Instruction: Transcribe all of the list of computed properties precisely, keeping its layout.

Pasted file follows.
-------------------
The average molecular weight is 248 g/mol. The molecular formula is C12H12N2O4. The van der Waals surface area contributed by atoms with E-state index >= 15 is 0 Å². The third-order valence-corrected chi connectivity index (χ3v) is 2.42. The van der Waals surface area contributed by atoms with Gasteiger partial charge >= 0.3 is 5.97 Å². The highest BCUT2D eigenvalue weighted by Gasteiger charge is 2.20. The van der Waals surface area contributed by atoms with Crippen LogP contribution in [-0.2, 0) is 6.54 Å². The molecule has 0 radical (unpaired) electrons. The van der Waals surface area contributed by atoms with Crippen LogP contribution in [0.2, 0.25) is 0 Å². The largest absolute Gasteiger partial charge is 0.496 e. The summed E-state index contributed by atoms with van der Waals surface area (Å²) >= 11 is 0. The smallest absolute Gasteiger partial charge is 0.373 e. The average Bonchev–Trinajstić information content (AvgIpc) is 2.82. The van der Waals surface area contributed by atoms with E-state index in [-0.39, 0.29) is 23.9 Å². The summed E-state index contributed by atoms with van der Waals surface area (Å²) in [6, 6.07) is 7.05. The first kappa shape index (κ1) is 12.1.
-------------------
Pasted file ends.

The average molecular weight is 248 g/mol. The molecular formula is C12H12N2O4. The van der Waals surface area contributed by atoms with E-state index >= 15 is 0 Å². The third-order valence-corrected chi connectivity index (χ3v) is 2.42. The van der Waals surface area contributed by atoms with Gasteiger partial charge >= 0.3 is 5.97 Å². The highest BCUT2D eigenvalue weighted by Gasteiger charge is 2.20. The van der Waals surface area contributed by atoms with Crippen LogP contribution in [-0.2, 0) is 6.54 Å². The molecule has 0 radical (unpaired) electrons. The van der Waals surface area contributed by atoms with Crippen LogP contribution in [0.2, 0.25) is 0 Å². The largest absolute Gasteiger partial charge is 0.496 e. The summed E-state index contributed by atoms with van der Waals surface area (Å²) >= 11 is 0. The smallest absolute Gasteiger partial charge is 0.373 e. The average Bonchev–Trinajstić information content (AvgIpc) is 2.82. The van der Waals surface area contributed by atoms with E-state index in [-0.39, 0.29) is 23.9 Å². The summed E-state index contributed by atoms with van der Waals surface area (Å²) in [6, 6.07) is 7.05. The first kappa shape index (κ1) is 12.1.